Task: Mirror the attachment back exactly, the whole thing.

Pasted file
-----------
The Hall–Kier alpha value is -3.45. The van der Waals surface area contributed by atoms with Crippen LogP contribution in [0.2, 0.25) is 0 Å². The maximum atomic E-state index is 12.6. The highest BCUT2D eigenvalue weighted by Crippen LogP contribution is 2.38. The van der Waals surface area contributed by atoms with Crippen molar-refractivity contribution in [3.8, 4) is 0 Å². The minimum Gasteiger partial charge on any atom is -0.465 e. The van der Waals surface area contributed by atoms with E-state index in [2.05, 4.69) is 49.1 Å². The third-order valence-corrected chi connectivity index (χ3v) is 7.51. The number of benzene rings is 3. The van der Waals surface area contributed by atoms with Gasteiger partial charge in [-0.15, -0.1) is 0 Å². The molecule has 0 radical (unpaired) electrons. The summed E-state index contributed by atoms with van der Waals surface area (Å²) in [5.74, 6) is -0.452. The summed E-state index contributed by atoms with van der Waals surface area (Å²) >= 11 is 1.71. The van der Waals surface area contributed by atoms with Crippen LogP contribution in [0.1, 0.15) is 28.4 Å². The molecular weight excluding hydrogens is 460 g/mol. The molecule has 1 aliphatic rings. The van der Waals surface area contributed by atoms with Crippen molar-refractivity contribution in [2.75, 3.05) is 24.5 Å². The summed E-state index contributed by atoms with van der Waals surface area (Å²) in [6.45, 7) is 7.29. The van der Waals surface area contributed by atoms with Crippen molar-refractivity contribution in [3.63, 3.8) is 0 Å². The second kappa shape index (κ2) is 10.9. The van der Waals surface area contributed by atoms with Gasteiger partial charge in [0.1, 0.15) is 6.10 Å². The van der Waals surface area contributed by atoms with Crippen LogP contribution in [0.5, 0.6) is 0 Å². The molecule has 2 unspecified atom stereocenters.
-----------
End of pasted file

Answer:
The Hall–Kier alpha value is -3.45. The van der Waals surface area contributed by atoms with Crippen LogP contribution in [0.2, 0.25) is 0 Å². The maximum atomic E-state index is 12.6. The highest BCUT2D eigenvalue weighted by Crippen LogP contribution is 2.38. The van der Waals surface area contributed by atoms with Crippen molar-refractivity contribution in [3.8, 4) is 0 Å². The minimum Gasteiger partial charge on any atom is -0.465 e. The van der Waals surface area contributed by atoms with E-state index in [2.05, 4.69) is 49.1 Å². The third-order valence-corrected chi connectivity index (χ3v) is 7.51. The number of benzene rings is 3. The van der Waals surface area contributed by atoms with Gasteiger partial charge in [-0.15, -0.1) is 0 Å². The molecule has 0 radical (unpaired) electrons. The summed E-state index contributed by atoms with van der Waals surface area (Å²) in [5.74, 6) is -0.452. The summed E-state index contributed by atoms with van der Waals surface area (Å²) >= 11 is 1.71. The van der Waals surface area contributed by atoms with Crippen LogP contribution in [0.1, 0.15) is 28.4 Å². The molecular weight excluding hydrogens is 460 g/mol. The molecule has 1 aliphatic rings. The van der Waals surface area contributed by atoms with Crippen molar-refractivity contribution in [2.75, 3.05) is 24.5 Å². The summed E-state index contributed by atoms with van der Waals surface area (Å²) in [6.45, 7) is 7.29. The van der Waals surface area contributed by atoms with Crippen molar-refractivity contribution in [3.63, 3.8) is 0 Å². The second kappa shape index (κ2) is 10.9. The van der Waals surface area contributed by atoms with Gasteiger partial charge in [0.1, 0.15) is 6.10 Å². The van der Waals surface area contributed by atoms with Crippen LogP contribution in [0.5, 0.6) is 0 Å². The molecule has 2 unspecified atom stereocenters.